Welcome to Curbed Comparisons, a regular column exploring what you can rent for a set dollar amount in different neighborhoods. Is one person’s studio another person’s townhouse? Today’s price: $3,700.
Glory be, the days of baroque lobbies in San Francisco apartment buildings! Apartment renting doesn’t usually offer the same capacity for gorgeous interiors that a single-family home does, but the entryways on classic SF buildings are singular artifacts that deserve more love—especially in the case of this Marina marvel on Fillmore Street from 1932. The apartment on the line here is a one-bed, one-bath unit advertising hardwood floors, double-pane windows, and a formal living and dining room. The price is a hefty $3,695 per month, but the building is rent-controlled (another artifact of old SF buildings, one that does get the attention it deserves), and the lease allows for cats and dogs.
New construction in SF doesn’t have quite the same grandeur of older building stock (or, for that matter, rent control), but for some renters a new building is a perk unto itself, particularly in an upscale neighborhood like the East Cut, a designation that is itself a new addition to the city. The Bridgeview building on Beale Street is actually showing its age compared to its neighbors—dating to 2002—but perhaps that qualifies it as an early adapter to the neighborhood, and the marketing stroke of naming the building after its view of the Bay Bridge remains timely. Here a one-bed, one-bath, top-floor condo asks the very non-2002 price of $3,650 per month, parking for one included, but no room for pets.
Russian Hill is an old neighborhood and this building on Filbert Street dates to 1927. But the home for rent promises a “sleek and modern” look, the product of a recent renovation that now boasts white cabinets, quartz counters, and oh-so popular barn doors. Nevery room in this one-bed, one-bath setup is all gray-painted hardwood floors and white interiors, the one true design hallmark of San Francisco condo and apartment living in the 21st century. The one modern monetary hallmark is paying $3,695 per month, although the building still retains two entirely classic perks: it’s rent controlled, and it allows pets.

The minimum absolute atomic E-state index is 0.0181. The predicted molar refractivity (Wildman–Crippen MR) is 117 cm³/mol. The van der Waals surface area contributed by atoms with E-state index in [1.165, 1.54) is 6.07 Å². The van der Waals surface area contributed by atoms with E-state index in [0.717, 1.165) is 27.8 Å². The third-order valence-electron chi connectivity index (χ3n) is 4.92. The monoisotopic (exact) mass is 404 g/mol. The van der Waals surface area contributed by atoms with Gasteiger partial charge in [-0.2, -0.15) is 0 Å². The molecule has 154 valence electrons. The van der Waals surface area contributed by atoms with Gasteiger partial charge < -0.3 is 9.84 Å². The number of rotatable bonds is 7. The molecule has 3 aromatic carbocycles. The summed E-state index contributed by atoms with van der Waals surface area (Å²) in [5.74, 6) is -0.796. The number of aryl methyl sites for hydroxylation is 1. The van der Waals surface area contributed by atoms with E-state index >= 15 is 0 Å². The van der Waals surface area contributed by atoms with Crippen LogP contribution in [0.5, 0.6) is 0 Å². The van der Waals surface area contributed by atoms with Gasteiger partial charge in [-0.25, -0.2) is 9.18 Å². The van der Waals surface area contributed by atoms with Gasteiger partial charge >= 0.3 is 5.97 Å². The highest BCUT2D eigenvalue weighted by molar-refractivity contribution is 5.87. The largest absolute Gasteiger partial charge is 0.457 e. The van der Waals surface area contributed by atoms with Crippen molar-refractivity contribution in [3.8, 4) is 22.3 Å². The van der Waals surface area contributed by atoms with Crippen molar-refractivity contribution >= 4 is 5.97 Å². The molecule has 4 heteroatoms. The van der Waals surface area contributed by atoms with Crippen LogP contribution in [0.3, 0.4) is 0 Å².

If the extreme angle on the photos of this SoMa loft and the tagline of a “rare conversion loft gem in historic lighthouse” seem familiar, that’s because this very apartment appeared on Comparisons before. In fact, that previous ad posted over two years ago now. Not much has changed since then—the photos and marketing language are identical—but the price jumped up $200 from then to $3,700 now. The place is still quite the looker, a one-bed, one-and-a-half-bath loft with towering ceilings and windows (17 feet) held together with and hard-nosed but scrubbed concrete and stainless steel. This loft previously allowed tenants to keep cats, but the new listing makes no mention of pets.
Last up, this condo on the very northernmost corner of Cow Hollow tells potential renters that it offers “luxury living” in a brand new one bed, one bath unit with 800 square feet, hardwood floors, radiant heating, and the promise that it’s like living in a “luxury hotel” (which is quite something given the state of the hotel industry about now). Pets are allowed here too; it’s $3,700 per month.
Which rental would you choose?
This poll is closed
East Cut Condo
Russian Hill Apartment
Cow Hollow Apartment